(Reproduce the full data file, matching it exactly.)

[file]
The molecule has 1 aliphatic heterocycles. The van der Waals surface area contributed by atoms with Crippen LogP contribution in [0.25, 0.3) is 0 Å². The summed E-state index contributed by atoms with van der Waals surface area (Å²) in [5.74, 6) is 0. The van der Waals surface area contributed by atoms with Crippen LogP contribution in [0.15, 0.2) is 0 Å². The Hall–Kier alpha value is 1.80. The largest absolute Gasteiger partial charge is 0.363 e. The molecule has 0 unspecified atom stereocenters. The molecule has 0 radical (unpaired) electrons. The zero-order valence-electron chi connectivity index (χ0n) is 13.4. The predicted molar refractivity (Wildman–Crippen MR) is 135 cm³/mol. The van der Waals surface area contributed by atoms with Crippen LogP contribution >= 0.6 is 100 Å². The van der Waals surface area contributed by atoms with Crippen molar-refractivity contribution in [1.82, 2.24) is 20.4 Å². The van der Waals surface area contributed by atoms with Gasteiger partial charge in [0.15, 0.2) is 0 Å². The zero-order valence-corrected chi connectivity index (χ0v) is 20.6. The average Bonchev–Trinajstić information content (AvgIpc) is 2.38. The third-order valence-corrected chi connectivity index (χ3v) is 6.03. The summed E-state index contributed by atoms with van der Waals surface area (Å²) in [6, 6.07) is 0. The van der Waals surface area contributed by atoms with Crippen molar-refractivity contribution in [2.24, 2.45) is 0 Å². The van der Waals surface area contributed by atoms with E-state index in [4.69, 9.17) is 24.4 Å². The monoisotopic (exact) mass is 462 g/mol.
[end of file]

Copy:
The molecule has 1 aliphatic heterocycles. The van der Waals surface area contributed by atoms with Crippen LogP contribution in [0.25, 0.3) is 0 Å². The summed E-state index contributed by atoms with van der Waals surface area (Å²) in [5.74, 6) is 0. The van der Waals surface area contributed by atoms with Crippen LogP contribution in [0.15, 0.2) is 0 Å². The Hall–Kier alpha value is 1.80. The largest absolute Gasteiger partial charge is 0.363 e. The molecule has 0 unspecified atom stereocenters. The molecule has 0 radical (unpaired) electrons. The zero-order valence-electron chi connectivity index (χ0n) is 13.4. The predicted molar refractivity (Wildman–Crippen MR) is 135 cm³/mol. The van der Waals surface area contributed by atoms with Crippen LogP contribution >= 0.6 is 100 Å². The van der Waals surface area contributed by atoms with Crippen molar-refractivity contribution in [1.82, 2.24) is 20.4 Å². The van der Waals surface area contributed by atoms with Gasteiger partial charge in [0.15, 0.2) is 0 Å². The zero-order valence-corrected chi connectivity index (χ0v) is 20.6. The average Bonchev–Trinajstić information content (AvgIpc) is 2.38. The third-order valence-corrected chi connectivity index (χ3v) is 6.03. The summed E-state index contributed by atoms with van der Waals surface area (Å²) in [6, 6.07) is 0. The van der Waals surface area contributed by atoms with Crippen molar-refractivity contribution in [2.24, 2.45) is 0 Å². The van der Waals surface area contributed by atoms with E-state index in [4.69, 9.17) is 24.4 Å². The monoisotopic (exact) mass is 462 g/mol.